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#RichKids Producer David Leepson Bounds Across Reality TV

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"When you buy a show concept from David you always know it is going to be highly produced, extremely entertaining and guided by the next generation's superstar EP." -- George Greenberg, Executive Vice President, Fox Sports

Known for his rugged sports-oriented programming, top television executive producer David Leepson is the surprising man behind E!'s hit new reality show: #RichKids of Beverly Hills. Leepson, a six-time Emmy winner, is an 18-year veteran of fast-paced productions set in the worlds of football, boxing, car chases and stunts.

I met with the producer, who resembles an Alfie era Michael Caine, at his home in Venice, California, where he watches non-stop television with his delightful wife, the Venezuelan-born actress Marieh Delfino, and (sometimes) their Pekingese, Maude.

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David Leepson and Marieh Delfino

#RichKids follows five lavish-living 20-somethings -- three women and two men -- as they Instagram their parties, purchases and pretty pouts, shooting selfies nonstop. At the start of the series, only the males are employed -- all are from moneyed backgrounds. And while some viewers may be appalled, and others completely entertained, by the Kids' insularity, ostentatiousness and label addictions, Leepson is clearly crazy for his cast. Made in conjunction with the powerhouse ITV Studios America, the first two episodes of #RichKids drew 5.5 million viewers over it's Sunday and Monday telecasts and 37,000 Twitter mentions.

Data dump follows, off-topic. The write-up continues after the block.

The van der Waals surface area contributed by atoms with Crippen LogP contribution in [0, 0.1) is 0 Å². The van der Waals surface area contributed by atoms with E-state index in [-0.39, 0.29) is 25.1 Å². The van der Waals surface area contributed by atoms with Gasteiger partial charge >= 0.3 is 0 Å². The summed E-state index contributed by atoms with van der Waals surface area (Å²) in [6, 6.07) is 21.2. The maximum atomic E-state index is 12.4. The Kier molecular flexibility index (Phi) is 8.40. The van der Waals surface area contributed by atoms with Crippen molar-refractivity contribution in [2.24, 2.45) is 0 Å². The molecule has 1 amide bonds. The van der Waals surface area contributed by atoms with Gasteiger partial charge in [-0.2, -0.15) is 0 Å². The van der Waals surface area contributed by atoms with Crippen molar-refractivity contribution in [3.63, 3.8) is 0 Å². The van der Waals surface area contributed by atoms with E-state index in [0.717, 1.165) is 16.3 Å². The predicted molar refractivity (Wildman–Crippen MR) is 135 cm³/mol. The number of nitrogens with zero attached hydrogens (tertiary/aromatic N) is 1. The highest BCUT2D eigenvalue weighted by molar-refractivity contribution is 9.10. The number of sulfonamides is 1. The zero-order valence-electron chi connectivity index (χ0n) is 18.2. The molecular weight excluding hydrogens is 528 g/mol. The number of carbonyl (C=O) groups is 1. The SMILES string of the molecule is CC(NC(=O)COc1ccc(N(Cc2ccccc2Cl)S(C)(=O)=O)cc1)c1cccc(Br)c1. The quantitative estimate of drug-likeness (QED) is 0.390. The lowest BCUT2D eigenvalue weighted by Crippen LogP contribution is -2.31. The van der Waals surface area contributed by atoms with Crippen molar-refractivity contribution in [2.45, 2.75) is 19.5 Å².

Elizabeth Sobieski: Are people surprised to see Inside the NFL's producer, now producing #RichKids of Beverly Hills? Going from car chases to Louboutin hunts, from boxers to orange Hermes boxes? From creating Stunt Busters and Sport Science to documenting Rodeo Drive shopping stunts and nail salon science?

David Leepson: It may be a little unusual, but I am a story-teller and I love people and it doesn't matter if you are an athlete or you're a cast member of #RichKids of Beverly Hills. I love meeting interesting, loud, likeable, funny characters. So I feel like there's a translation there. At the heart of it, I try to look at these characters and situations and wrap them in a TV show. And that is so much fun to do. I never wanted to be typecast as a sports guy.

ES: How did you start in the television industry?

DL: I wanted to be a professional football player, but unfortunately I got a concussion playing high school football. So when I graduated college [Syracuse University], I wanted to work in sports television and I got a job at HBO Sports.

ES: I noticed that the female leads on #RichKids are all first generation Americans: Dorothy's parents are Chinese, Morgan's mother is from Sweden, and Roxy's parents are Iranian. Do you think the kids' overt materialism somehow derived from this, or do you think a Beverly Hills childhood has been more the impetus?

DL: Their parents had to work super hard for their money -- they are all self-made people. And these ladies all feel very lucky that their parents worked so hard and made it. Even though they live in Beverly Hills and they like nice things and look gorgeous -- and I love their style, love what they wear -- they all do have this drive inside of them, that 'we need to make it on our own too.'

ES: Even though they still don't have jobs in their mid-20's?

DL: Roxy has just started an interior design business. Morgan has a blog and she's an aspiring writer -- she's super talented -- and Dorothy has so many plans. She's gotten her real estate license, as you will see. They are all funny and their point of view is so witty. They live these fabulous lives, but they're also really driven.